Good Wins Are More Important Than Bad Losses

Of the last three teams fighting for the last playoff spot, Ohio State looked to have the worst loss. This didn't seem to matter since they got the 4th spot. Baylor lost to a better West Virginia team, but was left out due to poor OOC scheduling. TCU had the "best loss" of the three, but finished behind the other two. It's possible that TCU would be ahead of Baylor if their loss was to different highly ranked team removing head-to-head from consideration, but a "good loss" doesn't seem to be as important as who you beat. This would have worked against this year's team had they finished with just the one loss to Florida State, but this could help Notre Dame in the future. Due to scheduling at least nine P5 opponents, a generally decent Navy team, and no FCS opponents every year, ND "risks" losses to an unranked but still decent P5 team. These would be similar Baylor's loss to WVU and Ohio State's loss to VT. It would probably be in ND's best interest if these types of losses are "forgiven" by the committee.

Conference Championships Might Matter; A 13th Game Definitely Matters

Much was made of the Big XII's unfortunate use of the phrase "One True Champion" and subsequent declaration of co-champions. While it's possible that by declaring Baylor the champion, the Big 12 would have been gotten the Bears placed ahead of Ohio State, the Buckeyes blowing out Wisconsin in an extra game was probably a bigger factor in the B1G team making the playoff. By playing in conference championship games, the champions of the Big Ten, SEC, PAC-12, and ACC will get an additional game against a quality opponent to improve their resume. Of course, had any of the underdogs won a conference title game last weekend, the narrative would have flipped completely. It's unclear whether the committee punished Baylor and TCU for being co-champions, but the extra game and their performance in it undoubtedly helped move Ohio State past the two Big XII teams. To learn whether being a conference champion is truly important, we'll have to wait to see if the committee is willing to place two teams from the same conference or ND in the playoff at the expense of an undisputed conference champion.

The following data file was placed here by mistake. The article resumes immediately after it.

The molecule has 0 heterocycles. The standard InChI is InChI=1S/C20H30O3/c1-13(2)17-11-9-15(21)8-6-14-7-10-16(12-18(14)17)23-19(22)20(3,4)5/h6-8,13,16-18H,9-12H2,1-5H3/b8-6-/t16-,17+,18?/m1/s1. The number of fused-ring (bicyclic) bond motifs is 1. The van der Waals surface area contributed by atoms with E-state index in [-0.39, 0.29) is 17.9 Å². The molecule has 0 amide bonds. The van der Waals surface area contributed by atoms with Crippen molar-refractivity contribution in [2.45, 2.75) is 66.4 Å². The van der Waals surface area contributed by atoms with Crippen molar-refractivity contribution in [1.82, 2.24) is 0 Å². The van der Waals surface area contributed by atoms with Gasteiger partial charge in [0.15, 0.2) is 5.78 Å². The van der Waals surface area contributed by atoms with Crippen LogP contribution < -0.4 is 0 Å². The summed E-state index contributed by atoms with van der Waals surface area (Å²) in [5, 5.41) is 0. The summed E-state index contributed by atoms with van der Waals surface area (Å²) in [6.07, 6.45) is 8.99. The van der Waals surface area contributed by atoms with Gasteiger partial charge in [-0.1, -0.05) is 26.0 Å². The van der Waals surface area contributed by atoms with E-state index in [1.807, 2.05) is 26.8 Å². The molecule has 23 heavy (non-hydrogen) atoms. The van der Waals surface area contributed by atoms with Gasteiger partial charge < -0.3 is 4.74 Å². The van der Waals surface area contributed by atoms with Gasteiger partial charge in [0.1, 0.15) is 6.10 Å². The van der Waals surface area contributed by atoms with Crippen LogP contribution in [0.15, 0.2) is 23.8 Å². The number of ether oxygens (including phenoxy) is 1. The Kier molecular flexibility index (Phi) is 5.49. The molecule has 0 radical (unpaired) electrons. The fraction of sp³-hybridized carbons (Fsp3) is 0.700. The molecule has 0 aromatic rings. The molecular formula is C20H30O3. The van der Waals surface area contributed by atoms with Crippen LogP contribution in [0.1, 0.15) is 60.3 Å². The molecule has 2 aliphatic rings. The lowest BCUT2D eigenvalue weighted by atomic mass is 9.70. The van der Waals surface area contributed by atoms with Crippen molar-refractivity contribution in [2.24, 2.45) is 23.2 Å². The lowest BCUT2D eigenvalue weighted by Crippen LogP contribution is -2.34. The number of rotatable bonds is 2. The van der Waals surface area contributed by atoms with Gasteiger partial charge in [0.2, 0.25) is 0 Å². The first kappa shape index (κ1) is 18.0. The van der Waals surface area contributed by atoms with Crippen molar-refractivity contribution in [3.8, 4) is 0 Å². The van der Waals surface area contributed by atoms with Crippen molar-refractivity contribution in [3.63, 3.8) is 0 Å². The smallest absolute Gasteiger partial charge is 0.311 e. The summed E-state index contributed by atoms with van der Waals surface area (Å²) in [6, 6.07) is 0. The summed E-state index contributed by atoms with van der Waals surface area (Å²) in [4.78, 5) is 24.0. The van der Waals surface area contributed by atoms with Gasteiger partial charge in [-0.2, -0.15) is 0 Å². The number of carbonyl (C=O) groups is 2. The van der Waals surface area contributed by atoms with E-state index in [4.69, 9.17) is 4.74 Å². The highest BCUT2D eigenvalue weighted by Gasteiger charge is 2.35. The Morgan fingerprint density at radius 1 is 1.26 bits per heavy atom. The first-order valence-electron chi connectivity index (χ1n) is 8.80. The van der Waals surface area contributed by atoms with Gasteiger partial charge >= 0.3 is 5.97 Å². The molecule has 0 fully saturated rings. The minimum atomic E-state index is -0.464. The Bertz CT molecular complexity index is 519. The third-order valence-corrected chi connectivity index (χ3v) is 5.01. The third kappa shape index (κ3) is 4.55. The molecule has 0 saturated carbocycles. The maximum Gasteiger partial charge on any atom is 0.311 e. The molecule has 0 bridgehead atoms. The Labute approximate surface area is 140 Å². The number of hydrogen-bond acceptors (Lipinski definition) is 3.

While the conference championship criteria might hurt ND, the lack of a 13th game definitely hurts the Irish. Unless ND wants to start playing at Hawaii every year, there's no way for the Irish to play a 13 game schedule as an independent. While it's unclear whether ND would be hurt by not being a conference champion, playing a twelve game schedule puts ND at a disadvantage compared to the champions of four of the five power conferences. I'm not suggesting that Notre Dame immediately join the ACC, but it is something for AD Jack Swarbrick to consider. Conference championships are part of the criteria the committee uses to determine the playoff field, but we can't know how the committee will compare Notre Dame to a team with a similar resume and conference championship until they are put in position to do so.

We Might Not Know Anything

While we assume that the selections and process used this season will set a precedent for future years, it's possible that next season, everything could change. This year, having quality wins seemed to outweigh a bad loss, but this could flip next season. Additionally, with turnover on the committee (members serve a three-year term), the 2017 playoff committee will contain entirely different members and could operate completely unlike than the 2014 version. Ultimately, with so many teams playing different schedules, it's impossible to create an objective system for choosing the playoff field that fans, coaches, players, and administrators will agree upon. For Notre Dame as well as the rest of college football's P5 schools, it's probably necessary to go undefeated to completely guarantee a spot in the playoff, and even this is not a guarantee of the top seed. After that, how the committee will choose who else is one of the four best teams is anyone's guess.